The Texan Gingham dress

The Facts

Fabric: 3 metres of green and white gingham ~$12
Pattern: McCall’s 3394, gift from Sew Weekly Sewing Circle member Crissy as part of the 2011 pattern swap
Year: 1955
Notions: 55cm invisible zip ~$5
Time to complete: 5 hours (including 1 hour of alterations)
First worn: 7 January 2012, to yum cha with friends
Wear again? Yes, though ironically not with the belt

Total price: ~$17

The Theme
The first of the Sew Weekly challenges for 2012 was Accessorise. “This week we draw inspiration from an accessory — be it a pair of shoes, jewelry, bag or hat. Anything goes.”

Hmmm, but which accessory to choose? I decided to go with a blue and white floral waist belt that I bought a few months ago and have never worn, mainly because it doesn’t really go with anything in my wardrobe. (Yes, that’s right – I have things that don’t go with anything else. Quite a few of them, in fact. What can I say? I’m a magpie for colour and print.)

Belt in hand, I hunted through my fabric stash and lighted on this green and white gingham. Blue and white floral, paired with green and white gingham? Seemed like a good idea at the time. Now I know better.

The pattern was a gift from Crissy from Texas (hence the ‘Texan Gingham’ dress) as part of the pattern swap some of us girls from the Sew Weekly community did late last year. So much fun! I’ve been looking for a chance to use this pattern, and with the combination of the accessory challenge on the Sew Weekly, and the Sew Grateful week that the fabulous Debi is running again, it became the first pattern used for 2012. Thanks, Crissy! 🙂

The Pattern
The pattern itself was pretty easy to sew up, despite the huge number of pleats in the skirt, combined with this gingham not holding creases very well at all. They managed to stay for long enough for me to sew the pleats down, then they all fell out again. Repeated pressings didn’t get them to stay, either. Guess this is destined to be a soft pleated dress. I can live with that.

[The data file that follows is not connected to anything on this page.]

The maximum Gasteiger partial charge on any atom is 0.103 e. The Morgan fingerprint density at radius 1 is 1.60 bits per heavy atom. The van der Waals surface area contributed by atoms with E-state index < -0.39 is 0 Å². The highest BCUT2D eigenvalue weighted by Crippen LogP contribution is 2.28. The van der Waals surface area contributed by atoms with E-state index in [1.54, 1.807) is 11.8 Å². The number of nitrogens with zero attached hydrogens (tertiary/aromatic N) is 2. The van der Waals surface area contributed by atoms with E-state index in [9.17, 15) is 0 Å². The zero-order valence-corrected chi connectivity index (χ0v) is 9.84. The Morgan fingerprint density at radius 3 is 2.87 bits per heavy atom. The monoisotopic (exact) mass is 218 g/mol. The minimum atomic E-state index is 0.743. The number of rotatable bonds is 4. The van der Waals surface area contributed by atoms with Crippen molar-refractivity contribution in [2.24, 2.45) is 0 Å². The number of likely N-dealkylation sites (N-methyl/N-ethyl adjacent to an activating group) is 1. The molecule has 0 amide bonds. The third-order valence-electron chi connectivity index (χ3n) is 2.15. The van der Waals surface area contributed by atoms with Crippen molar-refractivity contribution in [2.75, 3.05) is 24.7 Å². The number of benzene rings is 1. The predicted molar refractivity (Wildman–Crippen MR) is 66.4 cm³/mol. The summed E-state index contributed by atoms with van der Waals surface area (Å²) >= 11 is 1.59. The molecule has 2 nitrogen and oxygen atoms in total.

I was a bit surprised by the sizing of this pattern though – I’m not sure if it’s meant to flare out a lot at the hips, or if it was just the cut, but there was quite a lot of extra room there. Which meant it didn’t sit so well under the belt, so had to be adjusted. I took it in by a good size-and-a-bit down the length of the entire bodice to make it sit right (even though the pattern was technically half a size too small for me in the first place and I got lazy and didn’t bother adjusting it). Which meant the pleats at the hips are a bit denser than those elsewhere, since there was no way I was going to unpick and re-pleat the entire skirt just to adjust the bodice. I also adjusted the bodice darts – they were far too wide near the bust point and also too high on me, so I lowered the points by about 1cm and tapered them off a lot more gradually. (I got rid of the side darts for a small bust adjustment when cutting the fabric.) I must admit to getting slightly carried away with the adjustments though – although it fits, it’s a little bit tight around my ribs, so I’m going to let the side seams out about 0.5cm on each side (2cm in total) around the top half of the bodice.

The Verdict
Will I wear it? Yes, I will. I’ve always avoided this type of pattern, with a drop waist, as I thought they’d look horrible on me. Being given one from Crissy and giving it a go, I’ve changed my mind about that though. Bring on the 1950’s drop waists! After all, they still fit snug around the waist and hips, before flaring out, so they’re fine to wear. 🙂

I won’t be pairing it with this belt though – while the combination seemed to work while draped over my sewing table, it’s just a bit too busy when made up as a dress. Guess I’ll need to come up with something else to make to go with this belt……


4 responses to “The Texan Gingham dress

  1. A really lovely dress Kat, I also think it would be better without the belt, although I’m not one for extras any way. What a plain Jane I am !!

  2. What a gorgeous shaped dress. So lovely in gingham. Not sure it needs a belt at all to be honest. The bodice is so beautifully fitted and flattering in itself. 🙂

  3. Love it, with or without the belt!

  4. Pingback: A family of Christmas stockings | Modern Vintage Cupcakes

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